Most people who choose half-log homes do so to modify the log look, usually with drywall. Not so for the owners of this home, located on 6.2 acres with 250 feet of lake frontage in northwestern Wisconsin. They wanted wood from floor to ceiling and in between. A support post for the loft, for instance, is a hand-peeled tree trunk, complete with flared base. Another example is the handcrafted-log frame around the passageway between the living room and the dining and kitchen areas. There’s also log trim around the windows and round logs for the deck.
Half-log construction involves building a home conventionally and then splitting full logs to affix to the inside and outside of the framed, insulated walls. But this home has a full-log look, using dark-stained eastern white pine logs from Golden Eagle Log Homes to establish the rustic mood of a long-ago North Woods lodge. “That was the look we wanted to create,” the owner explains. “We selected a darker stain, which we find gives the logs a honey glow when they reflect the radiance of a blazing fire.”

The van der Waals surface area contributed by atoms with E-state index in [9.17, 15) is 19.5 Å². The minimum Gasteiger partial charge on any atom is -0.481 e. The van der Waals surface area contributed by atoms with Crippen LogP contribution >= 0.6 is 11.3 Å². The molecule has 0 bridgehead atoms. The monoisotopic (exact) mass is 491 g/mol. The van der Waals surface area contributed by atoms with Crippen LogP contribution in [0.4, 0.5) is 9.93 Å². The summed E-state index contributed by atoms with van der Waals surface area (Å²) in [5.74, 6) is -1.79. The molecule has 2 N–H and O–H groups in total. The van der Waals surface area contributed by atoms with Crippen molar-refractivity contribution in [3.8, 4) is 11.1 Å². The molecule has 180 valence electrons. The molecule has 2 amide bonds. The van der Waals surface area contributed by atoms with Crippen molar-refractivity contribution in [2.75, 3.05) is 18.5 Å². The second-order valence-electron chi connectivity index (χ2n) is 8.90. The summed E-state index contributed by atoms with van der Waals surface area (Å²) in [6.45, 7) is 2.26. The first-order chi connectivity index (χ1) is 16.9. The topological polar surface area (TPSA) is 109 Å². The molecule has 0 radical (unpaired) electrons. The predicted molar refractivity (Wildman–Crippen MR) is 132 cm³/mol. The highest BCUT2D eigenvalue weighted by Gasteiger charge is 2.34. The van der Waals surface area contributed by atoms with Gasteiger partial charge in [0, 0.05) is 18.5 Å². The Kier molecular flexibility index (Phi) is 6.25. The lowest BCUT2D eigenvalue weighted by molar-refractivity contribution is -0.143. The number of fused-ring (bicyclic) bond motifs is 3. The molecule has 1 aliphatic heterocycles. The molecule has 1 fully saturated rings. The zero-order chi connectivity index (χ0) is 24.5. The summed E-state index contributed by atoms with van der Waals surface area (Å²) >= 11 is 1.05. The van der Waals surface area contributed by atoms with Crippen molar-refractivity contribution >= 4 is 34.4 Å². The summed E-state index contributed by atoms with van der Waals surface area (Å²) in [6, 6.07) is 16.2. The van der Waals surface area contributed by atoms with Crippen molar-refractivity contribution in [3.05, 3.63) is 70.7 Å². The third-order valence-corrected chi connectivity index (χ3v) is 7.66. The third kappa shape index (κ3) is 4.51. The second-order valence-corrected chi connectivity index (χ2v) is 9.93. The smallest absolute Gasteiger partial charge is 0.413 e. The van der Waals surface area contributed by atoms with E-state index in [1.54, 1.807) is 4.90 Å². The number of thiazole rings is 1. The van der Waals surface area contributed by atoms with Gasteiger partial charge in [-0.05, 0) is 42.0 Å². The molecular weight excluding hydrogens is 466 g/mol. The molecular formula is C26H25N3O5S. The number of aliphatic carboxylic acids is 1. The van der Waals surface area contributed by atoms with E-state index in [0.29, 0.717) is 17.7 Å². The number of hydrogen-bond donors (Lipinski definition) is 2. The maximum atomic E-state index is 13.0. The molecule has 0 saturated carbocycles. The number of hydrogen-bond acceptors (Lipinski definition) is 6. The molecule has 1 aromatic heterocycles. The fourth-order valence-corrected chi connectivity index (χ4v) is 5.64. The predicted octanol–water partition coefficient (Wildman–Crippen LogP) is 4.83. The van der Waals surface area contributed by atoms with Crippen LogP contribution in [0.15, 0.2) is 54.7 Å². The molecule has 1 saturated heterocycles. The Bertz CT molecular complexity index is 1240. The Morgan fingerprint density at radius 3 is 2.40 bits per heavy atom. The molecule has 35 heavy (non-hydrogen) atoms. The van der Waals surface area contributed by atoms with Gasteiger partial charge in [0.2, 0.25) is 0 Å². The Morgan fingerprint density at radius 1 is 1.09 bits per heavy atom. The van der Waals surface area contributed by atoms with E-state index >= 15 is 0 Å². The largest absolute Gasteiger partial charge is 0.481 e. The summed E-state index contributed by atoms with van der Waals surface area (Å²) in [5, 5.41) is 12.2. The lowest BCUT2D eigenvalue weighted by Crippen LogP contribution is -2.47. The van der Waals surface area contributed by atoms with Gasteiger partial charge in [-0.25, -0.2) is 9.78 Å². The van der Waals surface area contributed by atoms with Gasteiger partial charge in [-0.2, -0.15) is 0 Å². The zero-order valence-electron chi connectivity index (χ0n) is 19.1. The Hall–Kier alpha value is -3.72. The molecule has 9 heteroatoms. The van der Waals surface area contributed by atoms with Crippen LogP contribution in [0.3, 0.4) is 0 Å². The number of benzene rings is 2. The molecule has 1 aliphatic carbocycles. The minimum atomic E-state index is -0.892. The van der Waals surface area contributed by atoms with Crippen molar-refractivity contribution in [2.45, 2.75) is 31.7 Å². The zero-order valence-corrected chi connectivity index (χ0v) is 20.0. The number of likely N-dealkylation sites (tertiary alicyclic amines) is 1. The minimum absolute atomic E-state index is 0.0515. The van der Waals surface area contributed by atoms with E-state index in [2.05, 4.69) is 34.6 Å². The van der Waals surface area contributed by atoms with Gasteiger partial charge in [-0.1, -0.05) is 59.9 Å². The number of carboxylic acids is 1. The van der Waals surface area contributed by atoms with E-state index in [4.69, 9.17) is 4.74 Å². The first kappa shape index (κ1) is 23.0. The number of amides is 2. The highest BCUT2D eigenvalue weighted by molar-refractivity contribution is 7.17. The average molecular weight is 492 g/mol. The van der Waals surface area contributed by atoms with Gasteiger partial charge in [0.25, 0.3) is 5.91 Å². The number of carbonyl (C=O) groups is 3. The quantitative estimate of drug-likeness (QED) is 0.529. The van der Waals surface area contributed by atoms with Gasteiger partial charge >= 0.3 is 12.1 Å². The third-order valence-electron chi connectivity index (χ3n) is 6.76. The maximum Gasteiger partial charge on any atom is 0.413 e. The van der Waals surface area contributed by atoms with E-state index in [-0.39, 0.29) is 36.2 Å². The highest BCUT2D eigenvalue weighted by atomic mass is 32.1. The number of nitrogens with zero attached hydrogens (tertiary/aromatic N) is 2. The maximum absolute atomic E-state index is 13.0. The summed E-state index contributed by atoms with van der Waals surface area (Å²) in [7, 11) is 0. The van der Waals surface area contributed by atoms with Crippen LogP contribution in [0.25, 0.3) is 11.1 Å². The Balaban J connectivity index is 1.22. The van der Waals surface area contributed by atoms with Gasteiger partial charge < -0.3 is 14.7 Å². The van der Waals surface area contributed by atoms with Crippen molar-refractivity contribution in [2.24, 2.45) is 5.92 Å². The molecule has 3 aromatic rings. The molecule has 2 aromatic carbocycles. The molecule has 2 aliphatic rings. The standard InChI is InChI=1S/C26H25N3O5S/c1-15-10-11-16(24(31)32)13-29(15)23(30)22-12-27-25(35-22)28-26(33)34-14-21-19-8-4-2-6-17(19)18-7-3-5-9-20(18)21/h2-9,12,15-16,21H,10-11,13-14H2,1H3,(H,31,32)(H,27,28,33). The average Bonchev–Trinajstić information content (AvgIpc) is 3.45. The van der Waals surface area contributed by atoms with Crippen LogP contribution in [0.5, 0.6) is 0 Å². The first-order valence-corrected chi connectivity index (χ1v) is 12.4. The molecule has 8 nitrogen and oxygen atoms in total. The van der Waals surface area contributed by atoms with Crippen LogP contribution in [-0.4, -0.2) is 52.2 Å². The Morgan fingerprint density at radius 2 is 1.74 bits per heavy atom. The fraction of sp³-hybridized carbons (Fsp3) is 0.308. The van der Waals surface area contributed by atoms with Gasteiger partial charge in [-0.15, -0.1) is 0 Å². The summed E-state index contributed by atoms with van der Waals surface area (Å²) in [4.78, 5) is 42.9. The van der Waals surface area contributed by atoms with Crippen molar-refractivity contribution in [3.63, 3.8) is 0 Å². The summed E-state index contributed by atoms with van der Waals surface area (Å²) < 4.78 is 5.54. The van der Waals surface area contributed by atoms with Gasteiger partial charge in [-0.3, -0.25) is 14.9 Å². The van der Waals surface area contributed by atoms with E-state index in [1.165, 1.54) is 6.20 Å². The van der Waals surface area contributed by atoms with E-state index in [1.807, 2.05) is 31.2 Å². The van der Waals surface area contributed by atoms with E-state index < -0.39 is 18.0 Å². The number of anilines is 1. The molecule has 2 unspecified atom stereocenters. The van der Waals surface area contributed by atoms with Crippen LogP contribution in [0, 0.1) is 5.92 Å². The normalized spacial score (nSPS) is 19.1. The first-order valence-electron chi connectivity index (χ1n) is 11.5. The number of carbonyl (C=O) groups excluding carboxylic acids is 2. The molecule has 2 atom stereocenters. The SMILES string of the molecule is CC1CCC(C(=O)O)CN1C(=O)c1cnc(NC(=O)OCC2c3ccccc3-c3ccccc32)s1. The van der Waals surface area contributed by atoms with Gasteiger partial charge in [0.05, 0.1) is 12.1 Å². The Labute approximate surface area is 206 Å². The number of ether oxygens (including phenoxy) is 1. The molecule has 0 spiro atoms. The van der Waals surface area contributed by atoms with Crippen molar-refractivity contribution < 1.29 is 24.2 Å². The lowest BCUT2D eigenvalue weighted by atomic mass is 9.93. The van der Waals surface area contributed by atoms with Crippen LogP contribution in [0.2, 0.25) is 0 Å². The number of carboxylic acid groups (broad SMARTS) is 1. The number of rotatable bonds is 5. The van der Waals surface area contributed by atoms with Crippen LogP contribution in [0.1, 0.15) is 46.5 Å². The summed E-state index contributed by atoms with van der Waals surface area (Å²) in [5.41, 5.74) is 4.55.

Large windows in the prow of the open great room add plenty of natural light to balance the dark stain of the eastern white pine half-logs.
Besides wood, the home relies on simulated river rock for the fireplace and other interior accents, plus as facing for the walkout basement. Glass is another prominent element. Oversized windows create a great-room prow that enjoys a view of the lake.
The home is a modified version of Golden Eagle’s Prow V model, which comprises 1,512 square feet on the main level and a 488-square-foot loft. It’s built over a basement, which adds another 1,824 square feet of living space for a family room, two bedrooms and two bathrooms for guests.
The couple put off building their home for many years but are glad they finally took the plunge. “The beauty and warmth of a log home,” the owner says, “cannot be duplicated by anything else."